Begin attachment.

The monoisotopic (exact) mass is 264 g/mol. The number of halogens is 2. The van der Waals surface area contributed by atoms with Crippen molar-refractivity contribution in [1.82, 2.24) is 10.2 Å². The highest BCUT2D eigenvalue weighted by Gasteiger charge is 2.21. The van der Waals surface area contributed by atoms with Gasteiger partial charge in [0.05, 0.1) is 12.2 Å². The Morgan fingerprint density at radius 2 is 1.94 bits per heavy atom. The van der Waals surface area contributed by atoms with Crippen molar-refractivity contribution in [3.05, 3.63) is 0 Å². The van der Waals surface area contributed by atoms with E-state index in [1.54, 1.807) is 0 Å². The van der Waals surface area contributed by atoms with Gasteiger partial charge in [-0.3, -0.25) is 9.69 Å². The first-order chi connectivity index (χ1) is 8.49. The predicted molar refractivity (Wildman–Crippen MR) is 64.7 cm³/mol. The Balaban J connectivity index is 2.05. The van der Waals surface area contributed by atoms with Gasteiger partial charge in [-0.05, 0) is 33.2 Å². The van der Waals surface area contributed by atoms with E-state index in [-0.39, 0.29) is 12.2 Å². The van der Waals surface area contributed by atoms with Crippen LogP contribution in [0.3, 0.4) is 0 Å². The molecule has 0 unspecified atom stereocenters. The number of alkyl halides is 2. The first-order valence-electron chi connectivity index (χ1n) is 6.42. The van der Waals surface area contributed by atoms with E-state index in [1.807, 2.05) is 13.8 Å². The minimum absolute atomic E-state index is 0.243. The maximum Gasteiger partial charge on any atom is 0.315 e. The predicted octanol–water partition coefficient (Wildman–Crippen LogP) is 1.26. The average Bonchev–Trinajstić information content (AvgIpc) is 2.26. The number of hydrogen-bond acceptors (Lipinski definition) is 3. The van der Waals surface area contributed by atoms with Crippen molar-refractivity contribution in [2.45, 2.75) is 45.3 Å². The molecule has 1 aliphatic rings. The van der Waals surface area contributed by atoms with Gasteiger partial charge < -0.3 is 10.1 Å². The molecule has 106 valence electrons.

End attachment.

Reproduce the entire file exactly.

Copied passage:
The monoisotopic (exact) mass is 264 g/mol. The number of halogens is 2. The van der Waals surface area contributed by atoms with Crippen molar-refractivity contribution in [1.82, 2.24) is 10.2 Å². The highest BCUT2D eigenvalue weighted by Gasteiger charge is 2.21. The van der Waals surface area contributed by atoms with Gasteiger partial charge in [0.05, 0.1) is 12.2 Å². The Morgan fingerprint density at radius 2 is 1.94 bits per heavy atom. The van der Waals surface area contributed by atoms with Crippen molar-refractivity contribution in [3.05, 3.63) is 0 Å². The van der Waals surface area contributed by atoms with E-state index in [1.54, 1.807) is 0 Å². The van der Waals surface area contributed by atoms with Gasteiger partial charge in [-0.3, -0.25) is 9.69 Å². The first-order chi connectivity index (χ1) is 8.49. The predicted molar refractivity (Wildman–Crippen MR) is 64.7 cm³/mol. The Balaban J connectivity index is 2.05. The van der Waals surface area contributed by atoms with Gasteiger partial charge in [-0.05, 0) is 33.2 Å². The van der Waals surface area contributed by atoms with E-state index in [-0.39, 0.29) is 12.2 Å². The van der Waals surface area contributed by atoms with Crippen LogP contribution in [0.3, 0.4) is 0 Å². The molecule has 0 unspecified atom stereocenters. The number of alkyl halides is 2. The first-order valence-electron chi connectivity index (χ1n) is 6.42. The van der Waals surface area contributed by atoms with E-state index in [1.807, 2.05) is 13.8 Å². The minimum absolute atomic E-state index is 0.243. The maximum Gasteiger partial charge on any atom is 0.315 e. The predicted octanol–water partition coefficient (Wildman–Crippen LogP) is 1.26. The average Bonchev–Trinajstić information content (AvgIpc) is 2.26. The number of hydrogen-bond acceptors (Lipinski definition) is 3. The van der Waals surface area contributed by atoms with Crippen molar-refractivity contribution in [2.45, 2.75) is 45.3 Å². The molecule has 1 aliphatic rings. The van der Waals surface area contributed by atoms with Gasteiger partial charge < -0.3 is 10.1 Å². The molecule has 106 valence electrons.